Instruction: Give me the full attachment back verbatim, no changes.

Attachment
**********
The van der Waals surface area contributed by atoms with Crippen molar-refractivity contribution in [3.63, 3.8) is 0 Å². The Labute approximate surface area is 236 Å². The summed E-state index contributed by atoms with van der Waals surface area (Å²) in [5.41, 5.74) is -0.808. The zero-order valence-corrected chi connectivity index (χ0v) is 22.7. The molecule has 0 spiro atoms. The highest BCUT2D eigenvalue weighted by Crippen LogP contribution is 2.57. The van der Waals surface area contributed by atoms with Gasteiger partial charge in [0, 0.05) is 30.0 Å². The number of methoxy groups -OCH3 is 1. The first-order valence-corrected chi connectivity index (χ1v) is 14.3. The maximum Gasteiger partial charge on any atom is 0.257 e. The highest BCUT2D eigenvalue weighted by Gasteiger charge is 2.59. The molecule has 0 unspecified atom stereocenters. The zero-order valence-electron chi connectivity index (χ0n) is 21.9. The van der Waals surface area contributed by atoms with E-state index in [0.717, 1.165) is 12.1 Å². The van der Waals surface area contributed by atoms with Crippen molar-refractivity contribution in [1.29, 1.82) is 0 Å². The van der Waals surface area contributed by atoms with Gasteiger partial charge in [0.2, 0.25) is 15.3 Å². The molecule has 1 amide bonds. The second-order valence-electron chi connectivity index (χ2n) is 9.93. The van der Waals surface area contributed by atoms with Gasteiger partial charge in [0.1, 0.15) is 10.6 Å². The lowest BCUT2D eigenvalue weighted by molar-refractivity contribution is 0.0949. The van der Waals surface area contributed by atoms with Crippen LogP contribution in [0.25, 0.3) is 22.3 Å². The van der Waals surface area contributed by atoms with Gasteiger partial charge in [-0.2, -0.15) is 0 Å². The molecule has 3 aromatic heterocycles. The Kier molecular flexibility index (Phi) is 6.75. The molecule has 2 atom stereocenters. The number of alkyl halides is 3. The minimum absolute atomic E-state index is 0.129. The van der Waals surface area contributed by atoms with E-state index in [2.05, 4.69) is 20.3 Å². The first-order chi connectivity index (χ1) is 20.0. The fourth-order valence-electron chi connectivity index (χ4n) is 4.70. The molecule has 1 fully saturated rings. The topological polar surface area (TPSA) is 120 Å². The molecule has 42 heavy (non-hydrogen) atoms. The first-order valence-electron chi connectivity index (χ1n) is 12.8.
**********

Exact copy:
The van der Waals surface area contributed by atoms with Crippen molar-refractivity contribution in [3.63, 3.8) is 0 Å². The Labute approximate surface area is 236 Å². The summed E-state index contributed by atoms with van der Waals surface area (Å²) in [5.41, 5.74) is -0.808. The zero-order valence-corrected chi connectivity index (χ0v) is 22.7. The molecule has 0 spiro atoms. The highest BCUT2D eigenvalue weighted by Crippen LogP contribution is 2.57. The van der Waals surface area contributed by atoms with Gasteiger partial charge in [0, 0.05) is 30.0 Å². The number of methoxy groups -OCH3 is 1. The first-order valence-corrected chi connectivity index (χ1v) is 14.3. The maximum Gasteiger partial charge on any atom is 0.257 e. The highest BCUT2D eigenvalue weighted by Gasteiger charge is 2.59. The molecule has 0 unspecified atom stereocenters. The zero-order valence-electron chi connectivity index (χ0n) is 21.9. The van der Waals surface area contributed by atoms with E-state index in [0.717, 1.165) is 12.1 Å². The van der Waals surface area contributed by atoms with Crippen molar-refractivity contribution in [1.29, 1.82) is 0 Å². The van der Waals surface area contributed by atoms with Gasteiger partial charge in [0.2, 0.25) is 15.3 Å². The molecule has 1 amide bonds. The second-order valence-electron chi connectivity index (χ2n) is 9.93. The van der Waals surface area contributed by atoms with Gasteiger partial charge in [0.1, 0.15) is 10.6 Å². The lowest BCUT2D eigenvalue weighted by molar-refractivity contribution is 0.0949. The van der Waals surface area contributed by atoms with Crippen LogP contribution in [0.25, 0.3) is 22.3 Å². The van der Waals surface area contributed by atoms with Gasteiger partial charge in [-0.2, -0.15) is 0 Å². The molecule has 3 aromatic heterocycles. The Kier molecular flexibility index (Phi) is 6.75. The molecule has 2 atom stereocenters. The number of alkyl halides is 3. The minimum absolute atomic E-state index is 0.129. The van der Waals surface area contributed by atoms with E-state index in [2.05, 4.69) is 20.3 Å². The first-order chi connectivity index (χ1) is 20.0. The fourth-order valence-electron chi connectivity index (χ4n) is 4.70. The molecule has 1 fully saturated rings. The topological polar surface area (TPSA) is 120 Å². The molecule has 42 heavy (non-hydrogen) atoms. The first-order valence-electron chi connectivity index (χ1n) is 12.8.